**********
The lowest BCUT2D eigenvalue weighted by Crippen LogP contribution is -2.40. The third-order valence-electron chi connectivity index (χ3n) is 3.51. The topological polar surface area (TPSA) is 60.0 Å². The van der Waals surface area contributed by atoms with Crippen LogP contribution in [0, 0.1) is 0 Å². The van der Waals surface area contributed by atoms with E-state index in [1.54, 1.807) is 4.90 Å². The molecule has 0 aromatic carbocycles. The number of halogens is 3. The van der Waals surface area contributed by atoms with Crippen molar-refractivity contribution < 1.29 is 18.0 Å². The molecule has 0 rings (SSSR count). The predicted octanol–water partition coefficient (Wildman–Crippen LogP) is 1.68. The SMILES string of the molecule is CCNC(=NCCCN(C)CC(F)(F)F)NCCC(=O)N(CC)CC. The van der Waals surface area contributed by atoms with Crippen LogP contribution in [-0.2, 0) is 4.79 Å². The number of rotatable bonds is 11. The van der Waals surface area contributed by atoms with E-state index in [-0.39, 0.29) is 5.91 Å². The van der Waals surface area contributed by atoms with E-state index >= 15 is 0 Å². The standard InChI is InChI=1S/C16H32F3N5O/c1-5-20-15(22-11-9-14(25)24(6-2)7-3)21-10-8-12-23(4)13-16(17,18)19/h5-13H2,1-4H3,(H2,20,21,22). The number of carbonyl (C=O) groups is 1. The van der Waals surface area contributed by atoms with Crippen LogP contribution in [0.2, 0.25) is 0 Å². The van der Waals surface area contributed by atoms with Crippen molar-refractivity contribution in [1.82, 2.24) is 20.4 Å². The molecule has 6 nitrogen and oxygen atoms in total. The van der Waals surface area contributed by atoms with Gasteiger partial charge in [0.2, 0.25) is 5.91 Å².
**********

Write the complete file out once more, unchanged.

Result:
The lowest BCUT2D eigenvalue weighted by Crippen LogP contribution is -2.40. The third-order valence-electron chi connectivity index (χ3n) is 3.51. The topological polar surface area (TPSA) is 60.0 Å². The van der Waals surface area contributed by atoms with Crippen LogP contribution in [0, 0.1) is 0 Å². The van der Waals surface area contributed by atoms with E-state index in [1.54, 1.807) is 4.90 Å². The molecule has 0 aromatic carbocycles. The number of halogens is 3. The van der Waals surface area contributed by atoms with Crippen molar-refractivity contribution < 1.29 is 18.0 Å². The molecule has 0 rings (SSSR count). The predicted octanol–water partition coefficient (Wildman–Crippen LogP) is 1.68. The SMILES string of the molecule is CCNC(=NCCCN(C)CC(F)(F)F)NCCC(=O)N(CC)CC. The van der Waals surface area contributed by atoms with Crippen LogP contribution in [-0.2, 0) is 4.79 Å². The number of rotatable bonds is 11. The van der Waals surface area contributed by atoms with E-state index in [-0.39, 0.29) is 5.91 Å². The van der Waals surface area contributed by atoms with E-state index >= 15 is 0 Å². The standard InChI is InChI=1S/C16H32F3N5O/c1-5-20-15(22-11-9-14(25)24(6-2)7-3)21-10-8-12-23(4)13-16(17,18)19/h5-13H2,1-4H3,(H2,20,21,22). The number of carbonyl (C=O) groups is 1. The van der Waals surface area contributed by atoms with Crippen LogP contribution in [0.2, 0.25) is 0 Å². The van der Waals surface area contributed by atoms with Crippen molar-refractivity contribution in [1.82, 2.24) is 20.4 Å². The molecule has 6 nitrogen and oxygen atoms in total. The van der Waals surface area contributed by atoms with Gasteiger partial charge in [0.2, 0.25) is 5.91 Å².